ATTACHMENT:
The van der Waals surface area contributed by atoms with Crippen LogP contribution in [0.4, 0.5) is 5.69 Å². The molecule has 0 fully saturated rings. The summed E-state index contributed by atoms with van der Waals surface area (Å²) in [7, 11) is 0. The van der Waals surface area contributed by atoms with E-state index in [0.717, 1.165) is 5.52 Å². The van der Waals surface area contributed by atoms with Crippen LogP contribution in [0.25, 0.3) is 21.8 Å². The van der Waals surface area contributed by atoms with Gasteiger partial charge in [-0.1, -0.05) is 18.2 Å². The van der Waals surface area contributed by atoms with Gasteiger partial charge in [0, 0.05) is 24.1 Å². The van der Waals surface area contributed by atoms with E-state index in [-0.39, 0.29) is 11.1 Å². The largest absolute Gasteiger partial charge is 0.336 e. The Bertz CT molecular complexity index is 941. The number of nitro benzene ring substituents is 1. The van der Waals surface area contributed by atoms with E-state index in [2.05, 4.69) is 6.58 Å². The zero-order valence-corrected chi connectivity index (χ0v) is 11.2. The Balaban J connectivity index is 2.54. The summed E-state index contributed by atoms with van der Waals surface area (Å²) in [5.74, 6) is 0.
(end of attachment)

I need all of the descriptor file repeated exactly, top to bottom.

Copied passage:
The van der Waals surface area contributed by atoms with Crippen LogP contribution in [0.4, 0.5) is 5.69 Å². The molecule has 0 fully saturated rings. The summed E-state index contributed by atoms with van der Waals surface area (Å²) in [7, 11) is 0. The van der Waals surface area contributed by atoms with E-state index in [0.717, 1.165) is 5.52 Å². The van der Waals surface area contributed by atoms with Crippen LogP contribution in [0.25, 0.3) is 21.8 Å². The van der Waals surface area contributed by atoms with Gasteiger partial charge in [-0.1, -0.05) is 18.2 Å². The van der Waals surface area contributed by atoms with Gasteiger partial charge in [0, 0.05) is 24.1 Å². The van der Waals surface area contributed by atoms with E-state index in [-0.39, 0.29) is 11.1 Å². The largest absolute Gasteiger partial charge is 0.336 e. The Bertz CT molecular complexity index is 941. The number of nitro benzene ring substituents is 1. The van der Waals surface area contributed by atoms with E-state index in [2.05, 4.69) is 6.58 Å². The zero-order valence-corrected chi connectivity index (χ0v) is 11.2. The Balaban J connectivity index is 2.54. The summed E-state index contributed by atoms with van der Waals surface area (Å²) in [5.74, 6) is 0.